TransAtlantic by Colum McCann, narrated by Geraldine Hughes, reads like a collection of interconnected stories, beginning in 1919 following WWI. Aviators Jack Alcock and Arthur Brown set course for Ireland from Newfoundland to heal old wounds after WWI, but before readers are engaged enough, the story shifts to 1845 when Frederick Douglass is on an international lecture tour in Ireland about the abolitionist cause. This portion of the book was the most engaging, where Douglass’ fears of being called slurs or targeted for the color of his skin is top of mind, even in nation where the Irish long for freedom from oppression.
The hardships of the famine would seem to bring the Irish and Douglass to the same side of freedom, but there are too many obstacles. As the novel moves to more modern stories, including Senator George Mitchell’s trip to Belfast to broker peace in the late 1990s, the chance meetings and encounters have clearly had lasting effects on history, even if their details have been forgotten or lost. Connecting all of these stories are women — Irish housemaid Lily Duggan, mother and daughter Emily and Lottie, and Hannah Carson.
The narration by Geraldine Hughes is flawless, and she never once pulled me out of the story. She carefully narrated each interconnected story, and the novel took on a cohesion that was unexpected. However, readers may want to pick up a print copy of this so they do not miss any of the nuance in McCann’s writing.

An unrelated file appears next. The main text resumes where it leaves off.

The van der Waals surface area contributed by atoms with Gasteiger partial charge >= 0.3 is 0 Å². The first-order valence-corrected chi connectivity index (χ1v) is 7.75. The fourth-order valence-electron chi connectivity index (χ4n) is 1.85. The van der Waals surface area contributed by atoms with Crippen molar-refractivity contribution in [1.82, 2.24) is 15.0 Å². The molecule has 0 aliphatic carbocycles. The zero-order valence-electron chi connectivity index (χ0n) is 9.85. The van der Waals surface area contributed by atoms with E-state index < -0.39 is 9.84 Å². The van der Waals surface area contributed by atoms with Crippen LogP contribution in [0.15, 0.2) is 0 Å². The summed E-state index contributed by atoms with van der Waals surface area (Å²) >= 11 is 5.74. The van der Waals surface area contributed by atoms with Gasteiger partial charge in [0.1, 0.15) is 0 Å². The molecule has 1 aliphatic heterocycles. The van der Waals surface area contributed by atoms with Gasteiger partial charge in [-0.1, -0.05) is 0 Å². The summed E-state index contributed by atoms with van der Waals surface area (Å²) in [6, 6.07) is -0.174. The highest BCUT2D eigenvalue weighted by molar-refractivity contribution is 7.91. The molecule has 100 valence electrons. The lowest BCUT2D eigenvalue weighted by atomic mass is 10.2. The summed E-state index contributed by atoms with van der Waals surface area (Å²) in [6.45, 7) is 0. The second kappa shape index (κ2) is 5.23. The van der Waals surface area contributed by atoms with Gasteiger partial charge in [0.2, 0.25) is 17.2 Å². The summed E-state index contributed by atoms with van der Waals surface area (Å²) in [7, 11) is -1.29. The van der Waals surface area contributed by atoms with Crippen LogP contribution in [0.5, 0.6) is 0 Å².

TransAtlantic by Colum McCann, narrated by Geraldine Hughes, is a sweeping book that speaks to the minor moments in our lives and how they can have ripple effects across the ocean and across history.
About the Author:
Colum McCann is the author of two collections of short stories and four novels, including “This Side of Brightness,””Dancer” and “Zoli,” all of which were international best-sellers. His newest novel “Let the Great World Spin” will come out in 2009. His fiction has been published in 26 languages and has appeared in The New Yorker, The Atlantic Monthly, GQ, Paris Review and other places. He has written for numerous publications including The Irish Times, Die Zeit, La Republicca, Paris Match, The New York Times, the Guardian and the Independent.